Why do ICO use Ethereum blockchain (or EOS, NEO etc.) on Bitcoin?



By now you've probably heard of ICO and what they are. For those not started, an ICO is an initial offer of coins, or a process in which developers sell their project money to investors. Usually an ICO has a set of hard caps or a maximum amount of currency that the project wants to collect. Tokens purchased during an ICO will be distributed with the help of technology and coding of smart contracts.

Ico or the first offers of tokens were the speeches of the city encrypted in 2017. We had new projects with new ideas on how to "change the world" almost every day, and people who want to get rich with the encryption of throwing money into those projects like confetti. The vast majority of these projects used Ethereum as their preferred currency to collect that money.

What many do not know is that before the existence of Ethereum, Bitcoin was used primarily to finance ICO. The first token sale was held by Mastercoin in July 2013 during which the project raised 5000 BTC (thus $ 500 thousand). The Ethereum itself was made possible thanks to an ICO that collected 3700 BTC, or $ 2.3 million at that time.

But at the moment it's a struggle to remember when the last time we saw a Bitcoin ICO was. Ethereum has almost completely taken control of the ICO landscape, as anyone who wants to take part in one must have ETH to participate. So, why did Ethereum exactly conquer the ICO landscape and why are there so many projects that decide to use it on Bitcoin?

Well, to explain it, we must first examine the characteristics of both cryptocurrencies. Bitcoin is seen as a generation cryptocurrency of generation whose main application was to serve as money . As such, it was a decentralized value transfer solution based on blockchain, peer-to-peer. It had always been thought to serve as a means of transaction and it does so admirably.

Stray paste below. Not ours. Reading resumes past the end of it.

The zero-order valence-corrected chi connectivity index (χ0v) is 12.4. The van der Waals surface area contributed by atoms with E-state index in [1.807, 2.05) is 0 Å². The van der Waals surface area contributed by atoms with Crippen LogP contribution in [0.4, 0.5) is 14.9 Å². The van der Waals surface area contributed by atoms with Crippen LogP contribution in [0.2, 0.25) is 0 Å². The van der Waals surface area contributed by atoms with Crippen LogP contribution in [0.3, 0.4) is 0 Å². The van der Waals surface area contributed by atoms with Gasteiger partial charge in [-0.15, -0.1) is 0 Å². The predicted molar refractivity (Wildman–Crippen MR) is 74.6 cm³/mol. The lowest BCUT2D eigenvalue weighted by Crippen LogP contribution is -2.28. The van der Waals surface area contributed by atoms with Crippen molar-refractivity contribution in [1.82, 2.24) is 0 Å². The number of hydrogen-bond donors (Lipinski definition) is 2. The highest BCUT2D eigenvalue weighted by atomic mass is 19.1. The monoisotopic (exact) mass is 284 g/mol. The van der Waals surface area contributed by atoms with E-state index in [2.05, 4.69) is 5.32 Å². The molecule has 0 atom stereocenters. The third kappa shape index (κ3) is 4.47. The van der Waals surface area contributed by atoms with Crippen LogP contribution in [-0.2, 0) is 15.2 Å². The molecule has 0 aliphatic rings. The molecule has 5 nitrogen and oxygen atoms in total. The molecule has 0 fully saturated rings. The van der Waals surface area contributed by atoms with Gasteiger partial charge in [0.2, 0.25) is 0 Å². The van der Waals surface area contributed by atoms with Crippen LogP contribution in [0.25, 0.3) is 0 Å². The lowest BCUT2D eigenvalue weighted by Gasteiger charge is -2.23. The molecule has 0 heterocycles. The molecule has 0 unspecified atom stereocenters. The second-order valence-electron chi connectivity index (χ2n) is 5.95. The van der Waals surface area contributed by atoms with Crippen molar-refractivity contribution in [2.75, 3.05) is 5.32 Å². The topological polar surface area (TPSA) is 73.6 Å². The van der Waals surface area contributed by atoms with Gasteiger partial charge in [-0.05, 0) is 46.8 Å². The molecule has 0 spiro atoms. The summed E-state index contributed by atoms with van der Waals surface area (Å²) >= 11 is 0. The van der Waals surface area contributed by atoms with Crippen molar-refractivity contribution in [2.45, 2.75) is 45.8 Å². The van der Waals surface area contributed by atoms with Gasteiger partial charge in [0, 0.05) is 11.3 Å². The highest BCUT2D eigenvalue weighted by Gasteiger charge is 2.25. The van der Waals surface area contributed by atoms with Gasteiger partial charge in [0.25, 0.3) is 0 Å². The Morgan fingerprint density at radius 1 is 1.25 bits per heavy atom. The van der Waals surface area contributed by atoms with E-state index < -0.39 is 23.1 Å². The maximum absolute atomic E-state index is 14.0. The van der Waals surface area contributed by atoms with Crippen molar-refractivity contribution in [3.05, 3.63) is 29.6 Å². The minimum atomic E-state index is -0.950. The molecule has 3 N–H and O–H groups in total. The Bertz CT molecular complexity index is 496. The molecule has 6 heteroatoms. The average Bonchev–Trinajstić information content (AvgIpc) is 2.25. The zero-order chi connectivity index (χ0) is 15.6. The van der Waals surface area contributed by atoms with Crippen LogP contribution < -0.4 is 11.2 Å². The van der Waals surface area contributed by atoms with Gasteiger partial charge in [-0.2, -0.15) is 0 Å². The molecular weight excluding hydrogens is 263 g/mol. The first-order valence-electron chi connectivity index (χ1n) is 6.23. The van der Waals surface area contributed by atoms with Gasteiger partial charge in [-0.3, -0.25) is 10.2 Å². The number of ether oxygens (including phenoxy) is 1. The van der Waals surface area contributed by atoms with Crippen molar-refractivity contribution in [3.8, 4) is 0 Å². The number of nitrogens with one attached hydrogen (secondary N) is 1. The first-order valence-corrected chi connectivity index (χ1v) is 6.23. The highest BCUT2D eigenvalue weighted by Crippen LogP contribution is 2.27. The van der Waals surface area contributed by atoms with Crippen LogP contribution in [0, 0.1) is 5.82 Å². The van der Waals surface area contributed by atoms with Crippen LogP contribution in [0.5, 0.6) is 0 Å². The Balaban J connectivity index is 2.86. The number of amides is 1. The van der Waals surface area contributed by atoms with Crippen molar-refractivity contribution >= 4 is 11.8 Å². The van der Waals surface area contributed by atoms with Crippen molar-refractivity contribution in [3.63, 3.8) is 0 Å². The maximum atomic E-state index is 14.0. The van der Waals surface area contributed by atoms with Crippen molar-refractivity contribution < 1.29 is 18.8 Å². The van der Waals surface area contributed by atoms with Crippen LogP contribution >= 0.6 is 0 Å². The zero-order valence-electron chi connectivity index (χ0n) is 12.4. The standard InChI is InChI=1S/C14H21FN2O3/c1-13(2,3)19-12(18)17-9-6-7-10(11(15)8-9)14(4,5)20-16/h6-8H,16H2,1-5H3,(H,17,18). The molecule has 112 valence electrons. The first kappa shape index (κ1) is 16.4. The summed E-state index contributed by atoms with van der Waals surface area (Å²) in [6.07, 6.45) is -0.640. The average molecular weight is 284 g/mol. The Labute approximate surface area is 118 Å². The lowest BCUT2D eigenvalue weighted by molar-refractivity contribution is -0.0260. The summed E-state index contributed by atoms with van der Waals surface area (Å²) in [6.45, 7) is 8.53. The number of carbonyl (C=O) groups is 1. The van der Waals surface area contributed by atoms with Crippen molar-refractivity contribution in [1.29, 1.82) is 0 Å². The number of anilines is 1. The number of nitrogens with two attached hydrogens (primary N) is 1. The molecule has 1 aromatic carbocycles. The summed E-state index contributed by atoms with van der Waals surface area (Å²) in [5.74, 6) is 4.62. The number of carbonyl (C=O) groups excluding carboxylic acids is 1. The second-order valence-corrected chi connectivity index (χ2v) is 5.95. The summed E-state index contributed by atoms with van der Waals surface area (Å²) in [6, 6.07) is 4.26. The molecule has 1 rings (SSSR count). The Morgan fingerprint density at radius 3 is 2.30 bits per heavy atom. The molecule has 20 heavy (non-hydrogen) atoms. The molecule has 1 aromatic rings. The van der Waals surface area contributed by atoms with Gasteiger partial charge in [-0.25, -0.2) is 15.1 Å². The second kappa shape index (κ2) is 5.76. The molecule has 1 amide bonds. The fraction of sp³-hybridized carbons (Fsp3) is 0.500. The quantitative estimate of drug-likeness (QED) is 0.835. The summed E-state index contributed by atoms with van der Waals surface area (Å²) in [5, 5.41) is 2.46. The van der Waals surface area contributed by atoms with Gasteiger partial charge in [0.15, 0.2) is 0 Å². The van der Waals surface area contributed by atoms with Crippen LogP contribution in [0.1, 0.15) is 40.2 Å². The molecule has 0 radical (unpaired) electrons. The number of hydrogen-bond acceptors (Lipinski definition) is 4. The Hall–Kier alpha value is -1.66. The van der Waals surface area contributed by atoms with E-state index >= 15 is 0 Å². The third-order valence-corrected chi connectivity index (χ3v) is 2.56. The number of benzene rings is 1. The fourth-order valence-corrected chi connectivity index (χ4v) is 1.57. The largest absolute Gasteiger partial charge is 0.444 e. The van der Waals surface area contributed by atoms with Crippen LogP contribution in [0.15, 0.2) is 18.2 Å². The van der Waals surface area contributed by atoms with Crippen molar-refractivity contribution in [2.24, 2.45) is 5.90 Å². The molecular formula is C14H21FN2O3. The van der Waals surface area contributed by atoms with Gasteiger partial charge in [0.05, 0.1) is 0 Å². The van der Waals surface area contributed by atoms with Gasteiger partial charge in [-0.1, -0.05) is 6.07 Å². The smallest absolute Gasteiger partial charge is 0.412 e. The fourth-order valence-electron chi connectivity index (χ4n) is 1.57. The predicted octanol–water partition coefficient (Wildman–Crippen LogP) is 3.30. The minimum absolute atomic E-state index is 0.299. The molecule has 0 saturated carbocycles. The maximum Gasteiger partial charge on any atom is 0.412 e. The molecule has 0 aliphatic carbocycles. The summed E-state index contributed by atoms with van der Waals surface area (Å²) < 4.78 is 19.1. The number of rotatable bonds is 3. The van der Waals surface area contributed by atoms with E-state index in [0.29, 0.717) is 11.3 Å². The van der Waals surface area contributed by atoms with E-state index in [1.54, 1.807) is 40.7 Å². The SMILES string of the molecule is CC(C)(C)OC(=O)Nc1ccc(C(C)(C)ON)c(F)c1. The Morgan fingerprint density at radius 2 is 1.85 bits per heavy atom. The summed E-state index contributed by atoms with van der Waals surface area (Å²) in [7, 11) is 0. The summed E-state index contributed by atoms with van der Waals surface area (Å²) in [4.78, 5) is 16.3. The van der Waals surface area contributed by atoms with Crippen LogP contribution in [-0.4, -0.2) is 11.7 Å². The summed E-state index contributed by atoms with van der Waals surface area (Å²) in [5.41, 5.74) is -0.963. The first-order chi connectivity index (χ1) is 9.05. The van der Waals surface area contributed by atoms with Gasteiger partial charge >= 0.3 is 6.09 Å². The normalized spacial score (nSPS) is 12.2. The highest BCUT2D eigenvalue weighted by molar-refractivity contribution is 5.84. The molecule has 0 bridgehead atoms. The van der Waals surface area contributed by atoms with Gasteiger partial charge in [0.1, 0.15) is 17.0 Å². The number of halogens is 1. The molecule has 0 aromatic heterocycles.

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What is missing is the ability to execute smart contracts that distribute ICOs. This feature has never been provided or implemented by Satoshi. To deploy an ICO Bitcoin, developers are forced to use third-party solutions and offchain contracts. Even though projects like Rootstock want to bring smart contracting capabilities to Bitcoin, for now it does not have a standardized solution for this problem.

Ethereum does not have this problem because you can send tokens automatically to whoever sends ETH to an easily created smart sales contract. It is a member of the gen 2 of cryptocurrency which allows to use a programming language to create smart contracts and decentralized applications on them. After self-calculated the amount of funds it has to send, the smart contract is self-executed and sends tokens to investors.

Another problem is the completeness of Turing of both cryptocurrencies. Bitcoin is not complete with Turing, which means it can not calculate the answer to any computable problem, with sufficient time and resources. Bitcoin does not have two key features of a complete Turing system: ability to repeat / skip instructions when certain conditions are met and the ability to store information as variables.

Ethereum has this completeness. It also has gas payments, a protocol that encourages people to provide the resources needed to process the code on the network. Programs that have run out of gas simply stop working, and this security check is an important part of protecting Ethereum's blockchain from DDoS attacks.

Finally, Bitcoin is not a good candidate for an ICO because of its blocking time. It takes 10 minutes for Bitcoin job tests to produce a single block. This is rather slow and in conditions of ICO can cause delays and congestion on the network. Ethereum has a "Greedy Heaviest Observed Subtree" protocol (called GHOST) that allows rapid block creation times with intact blockchain security. In this environment, ICOs can be processed quickly and securely.

CapitanAltcoin writers and authors may or may not have acquired an interest in any of the projects and activities mentioned. None of CaptainAltcoin's content is an investment advice nor a replacement for the recommendations of a certified financial planner.


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